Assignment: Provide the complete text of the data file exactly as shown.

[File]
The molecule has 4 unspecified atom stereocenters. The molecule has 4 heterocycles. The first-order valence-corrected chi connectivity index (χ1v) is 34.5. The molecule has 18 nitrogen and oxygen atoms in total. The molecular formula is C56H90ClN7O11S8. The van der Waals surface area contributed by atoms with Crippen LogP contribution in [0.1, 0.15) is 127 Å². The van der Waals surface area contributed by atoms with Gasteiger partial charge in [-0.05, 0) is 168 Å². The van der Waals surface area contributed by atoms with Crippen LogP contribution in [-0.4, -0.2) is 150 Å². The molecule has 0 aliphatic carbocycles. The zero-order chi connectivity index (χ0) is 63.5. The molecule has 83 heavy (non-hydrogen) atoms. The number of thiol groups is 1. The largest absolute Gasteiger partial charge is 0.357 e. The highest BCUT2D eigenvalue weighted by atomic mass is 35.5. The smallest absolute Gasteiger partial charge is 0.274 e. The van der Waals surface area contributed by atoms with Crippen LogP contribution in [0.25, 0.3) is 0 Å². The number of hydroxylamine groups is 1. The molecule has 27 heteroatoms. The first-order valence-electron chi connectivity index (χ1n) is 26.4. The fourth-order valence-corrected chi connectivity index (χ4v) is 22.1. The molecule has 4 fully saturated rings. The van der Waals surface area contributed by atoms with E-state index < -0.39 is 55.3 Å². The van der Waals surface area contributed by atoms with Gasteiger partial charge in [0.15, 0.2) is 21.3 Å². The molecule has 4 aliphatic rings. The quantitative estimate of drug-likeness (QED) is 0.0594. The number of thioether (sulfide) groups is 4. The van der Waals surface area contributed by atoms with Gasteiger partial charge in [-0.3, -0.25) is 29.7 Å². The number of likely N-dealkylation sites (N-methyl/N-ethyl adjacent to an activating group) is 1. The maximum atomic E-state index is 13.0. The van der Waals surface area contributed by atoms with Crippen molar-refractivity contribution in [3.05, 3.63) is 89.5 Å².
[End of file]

The molecule has 4 unspecified atom stereocenters. The molecule has 4 heterocycles. The first-order valence-corrected chi connectivity index (χ1v) is 34.5. The molecule has 18 nitrogen and oxygen atoms in total. The molecular formula is C56H90ClN7O11S8. The van der Waals surface area contributed by atoms with Crippen LogP contribution in [0.1, 0.15) is 127 Å². The van der Waals surface area contributed by atoms with Gasteiger partial charge in [-0.05, 0) is 168 Å². The van der Waals surface area contributed by atoms with Crippen LogP contribution in [-0.4, -0.2) is 150 Å². The molecule has 0 aliphatic carbocycles. The zero-order chi connectivity index (χ0) is 63.5. The molecule has 83 heavy (non-hydrogen) atoms. The number of thiol groups is 1. The largest absolute Gasteiger partial charge is 0.357 e. The highest BCUT2D eigenvalue weighted by atomic mass is 35.5. The smallest absolute Gasteiger partial charge is 0.274 e. The van der Waals surface area contributed by atoms with Crippen LogP contribution in [0.25, 0.3) is 0 Å². The number of hydroxylamine groups is 1. The molecule has 27 heteroatoms. The first-order valence-electron chi connectivity index (χ1n) is 26.4. The fourth-order valence-corrected chi connectivity index (χ4v) is 22.1. The molecule has 4 fully saturated rings. The van der Waals surface area contributed by atoms with E-state index < -0.39 is 55.3 Å². The van der Waals surface area contributed by atoms with Gasteiger partial charge in [0.15, 0.2) is 21.3 Å². The molecule has 4 aliphatic rings. The quantitative estimate of drug-likeness (QED) is 0.0594. The number of thioether (sulfide) groups is 4. The van der Waals surface area contributed by atoms with Gasteiger partial charge in [-0.3, -0.25) is 29.7 Å². The number of likely N-dealkylation sites (N-methyl/N-ethyl adjacent to an activating group) is 1. The maximum atomic E-state index is 13.0. The van der Waals surface area contributed by atoms with Crippen molar-refractivity contribution in [3.05, 3.63) is 89.5 Å².